NEW YORK (CBSNewYork) – Millions watched in June as Nik Wallenda walked across Niagara Falls on a high wire.

Now he’s back and on Thursday, he will take a high wire walk over the beach in Atlantic City.

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The 1,500-foot walk will begin at Sovereign Avenue and the beach, adjacent to the Atlantic Club Casino and finish above the beach at the Tropicana Casino & Resort.

He hopes to complete the walk in 27 minutes and use only a 24-foot-long balance pole.

WCBS 880’s Steve Scott spoke with Wallenda about the walk, including a major difference between the Atlantic City attempt and the Niagara Falls crossing.

LISTEN: Scott with Wallenda – The Full Interview

SS: Nik, I think the first thing I noticed about tomorrow’s walk, unlike Niagara falls, no safety harness this time.

NW: That’s correct. You know, Niagara Falls I wore a safety harness for the first time in my entire career, including training. Of course we train down low, but the reason why I wore it for Niagara Falls was because my network partner, ABC, demanded that I wear it, or they were going to not show it on the air live. And they were a huge financial partner of mine, and I had huge financial costs incurred by doing this walk, well over a million dollars, and without their support, it wouldn’t have been a reality. But this next walk coming up in Atlantic City will be the tradition of my family, and my own tradition, with no safety, over 1,300-feet-long and over 100 feet above the beach.

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SS: What are your biggest concerns about this stunt in Atlantic City? You’re right out there in the open along the ocean. The winds could shift.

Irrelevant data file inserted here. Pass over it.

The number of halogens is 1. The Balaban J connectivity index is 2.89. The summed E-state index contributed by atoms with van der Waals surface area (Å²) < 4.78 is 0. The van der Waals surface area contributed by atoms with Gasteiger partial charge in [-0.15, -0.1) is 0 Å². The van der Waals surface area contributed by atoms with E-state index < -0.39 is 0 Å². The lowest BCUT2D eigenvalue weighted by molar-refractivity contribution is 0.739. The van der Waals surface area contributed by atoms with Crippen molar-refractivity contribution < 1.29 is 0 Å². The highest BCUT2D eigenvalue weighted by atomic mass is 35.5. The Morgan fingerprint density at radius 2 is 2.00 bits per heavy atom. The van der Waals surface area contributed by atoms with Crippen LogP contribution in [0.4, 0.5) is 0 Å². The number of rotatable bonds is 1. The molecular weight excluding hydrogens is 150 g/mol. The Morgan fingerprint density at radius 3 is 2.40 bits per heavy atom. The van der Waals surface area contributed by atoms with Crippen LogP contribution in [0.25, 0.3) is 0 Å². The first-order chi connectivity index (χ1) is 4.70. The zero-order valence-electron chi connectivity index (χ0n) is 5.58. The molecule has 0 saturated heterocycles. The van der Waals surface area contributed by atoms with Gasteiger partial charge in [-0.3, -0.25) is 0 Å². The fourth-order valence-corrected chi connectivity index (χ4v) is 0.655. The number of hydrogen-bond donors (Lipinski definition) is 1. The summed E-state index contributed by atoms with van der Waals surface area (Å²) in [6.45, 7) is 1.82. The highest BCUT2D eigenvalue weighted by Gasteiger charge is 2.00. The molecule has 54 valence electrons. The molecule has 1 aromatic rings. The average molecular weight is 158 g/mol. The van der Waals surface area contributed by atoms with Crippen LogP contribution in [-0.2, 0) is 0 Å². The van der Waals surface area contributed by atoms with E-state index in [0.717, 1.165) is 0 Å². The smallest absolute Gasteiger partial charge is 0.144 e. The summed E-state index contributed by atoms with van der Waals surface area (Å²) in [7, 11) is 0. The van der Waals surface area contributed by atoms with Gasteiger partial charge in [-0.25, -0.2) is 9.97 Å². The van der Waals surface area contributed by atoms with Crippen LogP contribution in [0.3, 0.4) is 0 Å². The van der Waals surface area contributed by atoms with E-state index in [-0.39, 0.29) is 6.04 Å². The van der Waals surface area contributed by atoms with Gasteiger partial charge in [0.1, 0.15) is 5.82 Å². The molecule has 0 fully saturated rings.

NW: Yeah, you know the winds are definitely the biggest concern. Those winds do change rapidly, right out in the open there, right on the beach and it definitely makes it for a very unique walk.

SS: You have been doing this for a long time. Do you still feel any fear, any trepidation, when you take that first step out onto the high wire?

NW: I wouldn’t call it fear, but definitely respect. There’s definitely a deep respect for that wire and for the fact that I am vulnerable at times, that it is dangerous. And again, I don’t consider it fear but a deep respect saying, “Look, I know this is dangerous. But I’ve trained very hard, and I know that I can make it to the other side safely and successfully because of all that training.”

SS: Nik Wallenda, you have three young children. Have they expressed any interest in going into the family business? Would you encourage them, discourage them, push them toward law school or medical school?

NW: Well, it’s funny you say that. I’ve got a 14-year-old, an 11-year-old, and a nine-year-old. All three of them already walked the wire, and all have performed, not on the wire, but have performed in front of an audience. However, my oldest wants to go to law school, and my middle son wants to go to medical school. Then I have a daughter that wants to be a ballerina.

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Tomorrow’s high wire walk over the beach in Atlantic City is free to the public and scheduled to start at 3 p.m.